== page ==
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Hubble's sharp vision uncovered a never-before-seen dwarf galaxy located far behind the cluster's crowded stellar population. The loner galaxy is in our own cosmic backyard, only 30 million light-years away (approximately 2,300 times farther than the foreground cluster).The object is classified as a dwarf spheroidal galaxy because it measures only around 3,000 light-years at its greatest extent (barely 1/30th the diameter of the Milky Way), and it is roughly a thousand times dimmer than the Milky Way. Because of its 13-billion-year-old age, and its isolation — which resulted in hardly any interaction with other galaxies — the dwarf is the astronomical equivalent of a living fossil from the early universe.
originally posted by: r0xor
a reply to: Blue_Jay33
I have a question about the picture of the universe they use. I understand it to be a 360 degree view from Earth or the hubble telescope laid flat pretty much, right? More or less?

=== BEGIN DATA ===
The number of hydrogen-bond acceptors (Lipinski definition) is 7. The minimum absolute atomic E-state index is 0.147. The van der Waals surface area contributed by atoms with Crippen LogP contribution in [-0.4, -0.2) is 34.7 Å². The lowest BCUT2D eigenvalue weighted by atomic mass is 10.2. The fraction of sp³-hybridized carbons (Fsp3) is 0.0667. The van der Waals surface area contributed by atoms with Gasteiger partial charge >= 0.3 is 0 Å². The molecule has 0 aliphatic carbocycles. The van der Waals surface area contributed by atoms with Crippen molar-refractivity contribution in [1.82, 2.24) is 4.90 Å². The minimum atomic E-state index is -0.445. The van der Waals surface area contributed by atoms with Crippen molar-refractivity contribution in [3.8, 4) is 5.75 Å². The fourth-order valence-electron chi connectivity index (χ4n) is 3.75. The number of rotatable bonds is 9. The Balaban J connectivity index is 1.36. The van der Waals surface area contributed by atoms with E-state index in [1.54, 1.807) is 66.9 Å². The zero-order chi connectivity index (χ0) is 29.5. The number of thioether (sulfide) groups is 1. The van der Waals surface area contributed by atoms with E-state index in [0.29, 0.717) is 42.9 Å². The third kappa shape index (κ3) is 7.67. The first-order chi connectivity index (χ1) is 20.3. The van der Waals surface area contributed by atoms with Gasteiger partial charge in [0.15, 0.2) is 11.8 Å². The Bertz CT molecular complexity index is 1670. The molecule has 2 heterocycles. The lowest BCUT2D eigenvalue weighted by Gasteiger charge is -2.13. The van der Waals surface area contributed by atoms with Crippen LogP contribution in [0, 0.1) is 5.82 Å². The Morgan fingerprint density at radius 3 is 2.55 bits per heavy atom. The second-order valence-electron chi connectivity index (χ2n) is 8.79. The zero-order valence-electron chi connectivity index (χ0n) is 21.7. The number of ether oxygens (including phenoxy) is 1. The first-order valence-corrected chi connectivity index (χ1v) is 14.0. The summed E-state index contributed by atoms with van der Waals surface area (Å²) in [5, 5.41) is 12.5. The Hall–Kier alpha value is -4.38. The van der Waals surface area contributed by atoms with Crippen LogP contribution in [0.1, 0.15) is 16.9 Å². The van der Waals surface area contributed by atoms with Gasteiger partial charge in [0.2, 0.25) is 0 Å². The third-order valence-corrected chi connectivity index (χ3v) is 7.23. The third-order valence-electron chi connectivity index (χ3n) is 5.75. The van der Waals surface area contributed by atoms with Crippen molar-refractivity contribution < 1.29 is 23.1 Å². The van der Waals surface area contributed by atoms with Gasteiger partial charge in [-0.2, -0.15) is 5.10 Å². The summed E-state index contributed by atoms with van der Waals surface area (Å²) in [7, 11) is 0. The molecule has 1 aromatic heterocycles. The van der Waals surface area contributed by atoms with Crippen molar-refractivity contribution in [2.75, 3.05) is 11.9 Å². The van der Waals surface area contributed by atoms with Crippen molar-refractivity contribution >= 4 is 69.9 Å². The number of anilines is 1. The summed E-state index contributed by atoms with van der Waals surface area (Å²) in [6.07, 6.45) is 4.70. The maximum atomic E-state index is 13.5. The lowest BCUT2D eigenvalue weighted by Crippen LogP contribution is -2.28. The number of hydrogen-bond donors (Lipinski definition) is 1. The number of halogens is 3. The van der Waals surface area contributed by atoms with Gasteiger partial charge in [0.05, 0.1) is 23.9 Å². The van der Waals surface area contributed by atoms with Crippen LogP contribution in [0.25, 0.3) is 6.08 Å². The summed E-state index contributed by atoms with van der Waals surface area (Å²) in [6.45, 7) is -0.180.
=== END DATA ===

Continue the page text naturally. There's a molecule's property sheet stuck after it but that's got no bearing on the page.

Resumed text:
Ok, when you get to the faintest dots, the furthest objects measurable, and into the black spaces between them, is the theory that there's more objects beyond this but they're too far for the hubble to see? Or that there's really nothing beyond that point that we know of? Because I remember reading that the hubble could see all the way back to the early days of the universe.
originally posted by: Blue Shift
originally posted by: schuyler
So what's the big deal that someone found one more?
Exactly. Let's see. Three thousand light years away. That means if we started traveling to it tomorrow, it would take us roughly... forever to get there.